For years, Florida Capitol Police asked gun owners to check their firearms at the door. Not anymore.
Since a law in October made it easier to carry concealed weapons into the 1.2 million-square-foot government headquarters in Tallahassee, Senate security relies on alert buttons installed on the phones of lawmakers and staffers that let them instantly listen in to events.
“I don’t think panic buttons are going to be very helpful if somebody charges into your office with a gun,” said Senator Nan Rich, a Weston Democrat who opposed the measure.
The law, which prohibits cities and counties from regulating firearms without the state’s permission, is among changes in recent years that have made Florida a national laboratory for firearm regulations. Its gun rules, particularly its “stand your ground” provision, have come under scrutiny since the Feb. 26 shooting of Trayvon Martin in Sanford. Authorities said the law prevented them from charging the man who killed him with a 9 mm Kel-Tec PF-9 pistol.
“The goal of the gun lobby is to make Florida their armed utopia and spread that mentality nationally,” said Dan Gross, president of the Brady Campaign to Prevent Gun Violence.
Gun supporters agree, after a fashion.
“I like to think of Florida as first in freedom,” said Marion Hammer, executive director of Unified Sportsmen of Florida, a National Rifle Association affiliate.
The Fairfax, Virginia-based NRA said it had 4 million members and 2009 revenue of $237.5 million. It has spent $18.7 million on federal-level campaigns since 1989, which makes it the 45th biggest donor during that time, according to the Washington-based Center for Responsive Politics. About 82 percent went to Republicans.
In Tallahassee, the NRA has won battles with business interests, police departments, local governments and pediatricians since 1999, when Republicans won control of the Legislature and the governor’s office. The organization has championed 38 laws since then to expand rights to conceal, possess, display, discharge, sell or transfer firearms, according to state records.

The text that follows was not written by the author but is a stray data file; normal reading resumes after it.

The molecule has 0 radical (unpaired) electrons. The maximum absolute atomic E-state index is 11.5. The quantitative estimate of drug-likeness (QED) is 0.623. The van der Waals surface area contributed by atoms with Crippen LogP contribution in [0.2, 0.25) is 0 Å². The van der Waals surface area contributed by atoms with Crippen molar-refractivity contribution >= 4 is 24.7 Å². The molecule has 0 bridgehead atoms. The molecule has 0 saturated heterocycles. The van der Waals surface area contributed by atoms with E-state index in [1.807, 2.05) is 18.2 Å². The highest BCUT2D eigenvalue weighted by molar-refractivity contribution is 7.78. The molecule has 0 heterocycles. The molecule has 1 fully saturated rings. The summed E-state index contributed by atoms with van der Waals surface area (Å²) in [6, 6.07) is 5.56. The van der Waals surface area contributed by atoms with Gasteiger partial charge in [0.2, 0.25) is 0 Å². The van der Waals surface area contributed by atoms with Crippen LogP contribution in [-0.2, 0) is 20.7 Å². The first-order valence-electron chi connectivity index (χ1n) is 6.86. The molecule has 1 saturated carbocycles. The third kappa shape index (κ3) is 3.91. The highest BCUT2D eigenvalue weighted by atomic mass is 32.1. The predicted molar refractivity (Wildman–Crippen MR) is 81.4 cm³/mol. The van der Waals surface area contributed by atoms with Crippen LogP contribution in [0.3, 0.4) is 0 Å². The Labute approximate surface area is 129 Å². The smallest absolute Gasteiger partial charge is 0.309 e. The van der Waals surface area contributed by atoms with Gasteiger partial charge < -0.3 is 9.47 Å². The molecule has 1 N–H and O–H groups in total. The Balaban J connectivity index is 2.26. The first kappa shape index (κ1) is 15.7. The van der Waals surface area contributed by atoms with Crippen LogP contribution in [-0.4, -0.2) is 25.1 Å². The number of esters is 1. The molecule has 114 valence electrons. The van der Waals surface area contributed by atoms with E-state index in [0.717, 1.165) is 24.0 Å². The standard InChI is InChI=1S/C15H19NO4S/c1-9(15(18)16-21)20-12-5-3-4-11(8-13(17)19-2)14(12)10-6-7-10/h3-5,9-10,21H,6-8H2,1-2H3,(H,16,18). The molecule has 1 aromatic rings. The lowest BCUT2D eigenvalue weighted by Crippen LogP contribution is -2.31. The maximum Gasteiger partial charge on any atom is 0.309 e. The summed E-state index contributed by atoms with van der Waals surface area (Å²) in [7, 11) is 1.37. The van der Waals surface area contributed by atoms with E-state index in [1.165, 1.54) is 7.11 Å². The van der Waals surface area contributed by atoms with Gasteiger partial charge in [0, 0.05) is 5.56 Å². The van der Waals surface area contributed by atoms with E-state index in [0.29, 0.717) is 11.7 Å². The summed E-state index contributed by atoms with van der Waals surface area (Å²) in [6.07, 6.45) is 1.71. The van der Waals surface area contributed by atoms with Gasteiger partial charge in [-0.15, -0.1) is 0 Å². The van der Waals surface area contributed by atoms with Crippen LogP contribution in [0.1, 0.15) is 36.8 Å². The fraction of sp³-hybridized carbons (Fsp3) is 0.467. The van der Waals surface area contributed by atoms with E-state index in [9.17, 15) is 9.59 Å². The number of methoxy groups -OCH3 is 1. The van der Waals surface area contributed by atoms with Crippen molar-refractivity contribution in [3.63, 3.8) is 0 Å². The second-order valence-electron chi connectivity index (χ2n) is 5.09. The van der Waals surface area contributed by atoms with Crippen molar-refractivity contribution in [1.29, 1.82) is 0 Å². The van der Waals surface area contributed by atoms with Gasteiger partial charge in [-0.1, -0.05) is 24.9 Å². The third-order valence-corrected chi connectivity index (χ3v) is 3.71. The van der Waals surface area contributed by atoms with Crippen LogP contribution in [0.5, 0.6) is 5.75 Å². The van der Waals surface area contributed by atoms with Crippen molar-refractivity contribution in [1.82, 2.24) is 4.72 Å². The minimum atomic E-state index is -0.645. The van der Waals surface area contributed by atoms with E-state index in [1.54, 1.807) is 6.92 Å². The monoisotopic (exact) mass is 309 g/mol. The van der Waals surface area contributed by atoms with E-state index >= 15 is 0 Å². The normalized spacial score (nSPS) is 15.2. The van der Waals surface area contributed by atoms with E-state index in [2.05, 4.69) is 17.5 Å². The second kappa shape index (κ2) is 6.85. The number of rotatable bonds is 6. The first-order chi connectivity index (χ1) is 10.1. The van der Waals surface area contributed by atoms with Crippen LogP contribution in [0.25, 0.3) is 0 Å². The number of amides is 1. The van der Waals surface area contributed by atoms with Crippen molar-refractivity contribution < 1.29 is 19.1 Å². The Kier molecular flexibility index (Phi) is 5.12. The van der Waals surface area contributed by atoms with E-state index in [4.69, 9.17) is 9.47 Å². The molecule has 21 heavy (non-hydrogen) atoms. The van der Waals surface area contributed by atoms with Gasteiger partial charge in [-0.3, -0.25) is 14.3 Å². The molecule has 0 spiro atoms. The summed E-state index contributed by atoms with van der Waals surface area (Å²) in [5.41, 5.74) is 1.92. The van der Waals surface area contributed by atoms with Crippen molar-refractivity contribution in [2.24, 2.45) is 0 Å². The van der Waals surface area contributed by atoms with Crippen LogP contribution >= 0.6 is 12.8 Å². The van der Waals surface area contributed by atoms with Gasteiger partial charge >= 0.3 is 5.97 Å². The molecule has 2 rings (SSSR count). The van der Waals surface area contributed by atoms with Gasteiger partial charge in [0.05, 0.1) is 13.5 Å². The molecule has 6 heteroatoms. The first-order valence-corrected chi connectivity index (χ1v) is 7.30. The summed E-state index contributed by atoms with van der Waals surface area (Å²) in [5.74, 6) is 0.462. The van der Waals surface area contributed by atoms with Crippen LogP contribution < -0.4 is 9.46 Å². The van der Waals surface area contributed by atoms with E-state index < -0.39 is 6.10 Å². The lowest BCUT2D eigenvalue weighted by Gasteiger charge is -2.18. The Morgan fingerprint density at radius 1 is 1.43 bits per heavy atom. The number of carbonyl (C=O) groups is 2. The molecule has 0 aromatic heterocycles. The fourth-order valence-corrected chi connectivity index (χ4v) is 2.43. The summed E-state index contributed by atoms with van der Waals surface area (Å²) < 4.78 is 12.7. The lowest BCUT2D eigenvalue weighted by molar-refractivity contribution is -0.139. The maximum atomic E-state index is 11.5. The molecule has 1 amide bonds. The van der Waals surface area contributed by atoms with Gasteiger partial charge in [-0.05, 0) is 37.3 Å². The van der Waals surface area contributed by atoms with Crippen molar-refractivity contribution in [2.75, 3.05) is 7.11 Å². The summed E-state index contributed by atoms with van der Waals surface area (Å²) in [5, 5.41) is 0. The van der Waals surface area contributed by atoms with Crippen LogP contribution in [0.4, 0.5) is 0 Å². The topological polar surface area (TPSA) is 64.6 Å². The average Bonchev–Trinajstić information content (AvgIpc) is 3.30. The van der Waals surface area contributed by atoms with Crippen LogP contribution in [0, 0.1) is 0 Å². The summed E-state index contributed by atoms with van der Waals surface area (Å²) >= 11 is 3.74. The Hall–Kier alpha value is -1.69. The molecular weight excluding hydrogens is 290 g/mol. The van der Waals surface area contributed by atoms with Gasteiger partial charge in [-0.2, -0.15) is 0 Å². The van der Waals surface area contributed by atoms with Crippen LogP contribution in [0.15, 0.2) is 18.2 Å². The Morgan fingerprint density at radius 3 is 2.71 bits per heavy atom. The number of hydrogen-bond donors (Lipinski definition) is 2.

That helped put Florida among the 10 states with the laxest gun laws, according to a 2011 scorecard from the Brady Campaign, which advocates gun control.
While the Sunshine State’s violent crime has decreased, according to the Florida Department of Law Enforcement, gun-related fatalities increased 35 percent from 1999 to 2009, according to the federal Centers for Disease Control and Prevention. That’s double the rate of population growth during that time and seven times greater than the national average.
‘Everybody’s Got One’
“It’s the Gunshine State,” said Kent Morden, manager at U.S. Pawn & Auto Inc. in Longwood, standing near a case of assault rifles surmounted with a remote-control plastic robot toy. “Everybody’s got one.”
Morden said he owned “like five” guns, including two handguns, one of which he pulled from his pocket, pouring the bullets onto the counter to show that it was easily concealable and “fires a mean little round.”
The state of about 19 million has about 6 million gun owners, Hammer said. About 800,000 have concealed-carry permits that allow them to carry hidden firearms, according to Florida Agriculture Department statistics. The agency’s licensing division receives about 360,000 applications each year.